Here’s a good thought problem. You’ve successfully set up and configured a home network with every sort of device you can imagine: wired desktop PCs, Wi-Fi laptop PCs, a game console, an all-in-one printer, a shared NAS drive, and a streaming TV link. However, at work your confidence vanishes when it’s time to connect LXI- or LAN-based instruments to the company network.
Maybe it’s because you’ve been conditioned to see your IT department as the Bad Guys (no offense IT readers—it happens). You can shift your perception by recalling how much you complained the last time your work network crashed. It’s a dirty job, but IT has to be hyperprotective, and it’s easiest to say no to anything that even remotely risks the integrity of the network.
So, how do you shore up your confidence and get your LAN/LXI instruments connected? The quickest path may be a choice between two simple pieces of networking hardware—a switch or a router.
If IT is adamant about keeping test instruments off the network, offer to put your system behind a router. This makes your instruments invisible to the rest of the network and IT. You’re creating a private network that you manage just like the one at home. You put your PC behind this router, then configure the router to open a gateway to that port—and only your PC appears on the company network. Everything looks the same to IT.
If your IT department is open to the presence of test equipment on the network, simply put it behind a switch. The switch isolates the instruments from torrents of company network traffic, keeping your test network operating at top speed while allowing the IT infrastructure to expose your instruments to the intranet. This is ideal when you want to share instruments among team members because they can easily find and directly access the test system.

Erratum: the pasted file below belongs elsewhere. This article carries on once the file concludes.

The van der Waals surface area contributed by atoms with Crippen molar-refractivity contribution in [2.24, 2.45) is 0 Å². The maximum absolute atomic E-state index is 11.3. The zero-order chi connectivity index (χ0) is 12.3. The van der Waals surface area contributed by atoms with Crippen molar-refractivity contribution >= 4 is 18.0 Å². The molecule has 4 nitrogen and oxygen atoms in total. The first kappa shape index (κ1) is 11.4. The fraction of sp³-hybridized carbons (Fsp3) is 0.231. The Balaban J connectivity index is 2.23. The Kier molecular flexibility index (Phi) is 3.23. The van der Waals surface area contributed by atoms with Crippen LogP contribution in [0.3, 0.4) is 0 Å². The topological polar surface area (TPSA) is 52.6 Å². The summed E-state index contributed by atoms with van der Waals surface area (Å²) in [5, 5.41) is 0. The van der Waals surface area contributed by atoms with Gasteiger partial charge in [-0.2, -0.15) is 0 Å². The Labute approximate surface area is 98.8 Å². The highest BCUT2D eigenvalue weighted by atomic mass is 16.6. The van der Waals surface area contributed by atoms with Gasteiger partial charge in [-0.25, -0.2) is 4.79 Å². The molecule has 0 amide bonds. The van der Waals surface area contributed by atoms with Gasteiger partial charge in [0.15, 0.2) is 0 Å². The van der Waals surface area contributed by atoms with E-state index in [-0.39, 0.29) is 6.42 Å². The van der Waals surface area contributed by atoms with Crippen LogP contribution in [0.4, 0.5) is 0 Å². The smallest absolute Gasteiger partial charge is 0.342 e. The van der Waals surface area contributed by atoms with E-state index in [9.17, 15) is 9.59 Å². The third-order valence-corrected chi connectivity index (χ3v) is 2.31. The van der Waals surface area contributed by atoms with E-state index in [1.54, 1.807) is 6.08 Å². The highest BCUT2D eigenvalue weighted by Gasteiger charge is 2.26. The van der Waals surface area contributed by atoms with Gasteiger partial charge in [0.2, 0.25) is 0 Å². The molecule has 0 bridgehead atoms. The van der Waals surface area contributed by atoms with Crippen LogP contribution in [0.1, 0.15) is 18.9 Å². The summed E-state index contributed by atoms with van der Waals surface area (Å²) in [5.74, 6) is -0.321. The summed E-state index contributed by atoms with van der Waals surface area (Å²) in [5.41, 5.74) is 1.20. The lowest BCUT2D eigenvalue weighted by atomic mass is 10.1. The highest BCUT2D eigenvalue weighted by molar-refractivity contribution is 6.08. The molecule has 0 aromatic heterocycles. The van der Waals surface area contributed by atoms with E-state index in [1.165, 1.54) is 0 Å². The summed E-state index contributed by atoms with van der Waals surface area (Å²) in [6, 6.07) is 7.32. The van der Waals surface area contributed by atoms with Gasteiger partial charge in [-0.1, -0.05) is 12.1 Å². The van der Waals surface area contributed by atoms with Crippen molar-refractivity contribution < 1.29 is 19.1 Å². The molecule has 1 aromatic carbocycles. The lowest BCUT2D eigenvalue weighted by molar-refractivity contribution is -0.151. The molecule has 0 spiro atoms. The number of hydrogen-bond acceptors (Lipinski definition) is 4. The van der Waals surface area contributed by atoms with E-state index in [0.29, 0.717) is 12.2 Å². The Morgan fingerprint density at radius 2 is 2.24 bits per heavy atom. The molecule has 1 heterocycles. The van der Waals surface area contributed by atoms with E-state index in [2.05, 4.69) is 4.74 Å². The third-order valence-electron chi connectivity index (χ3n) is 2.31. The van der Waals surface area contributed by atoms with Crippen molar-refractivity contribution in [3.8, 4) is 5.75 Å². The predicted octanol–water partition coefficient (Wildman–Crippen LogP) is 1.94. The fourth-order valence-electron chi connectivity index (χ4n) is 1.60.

Networking topologies are infinitely flexible so there are many other ways to confidently connect. There’s one key advantage to the simple router or switch approach: Most people will be up and running in no time. And you can become friends with your IT department.
If you connect via a switch, simply connect a LAN cable between any port on the switch and the IT-supplied port, such as in the wall, then to your computer, and each instrument to an open port on the switch. In the case of a router, you connect the WAN port to the IT-supplied port and everything else to the open ports. If all else fails, read “System Developer Guide Using LAN in Test Systems: Network Configuration,” an application note available at http://cp.literature.agilent.com/litweb/pdf/5989-1413EN.pdf.
If you need help choosing a switch or a router, once again start with IT, which may have a suggested or required choice. If you will choose your own, here are a few pieces of advice:
- Buy a quality brand. Switches and routers are relatively inexpensive devices. Don’t try to save a few dollars in this part of your system. The more expensive units will have better performance and more capabilities.
- Go for performance. Most switches today offer gigabit LAN, but many routers still have 100-Mb ports. If possible, go for higher performance equipment. Even if the instruments have 100-Mb ports, the gigabit support equipment generally runs faster.
- Buy enough ports. The difference in cost between a four- and eight-port switch is negligible. Save the aggravation and get the larger switch or router. If you can’t find a convenient eight-port router, buy a four-port router plus a switch.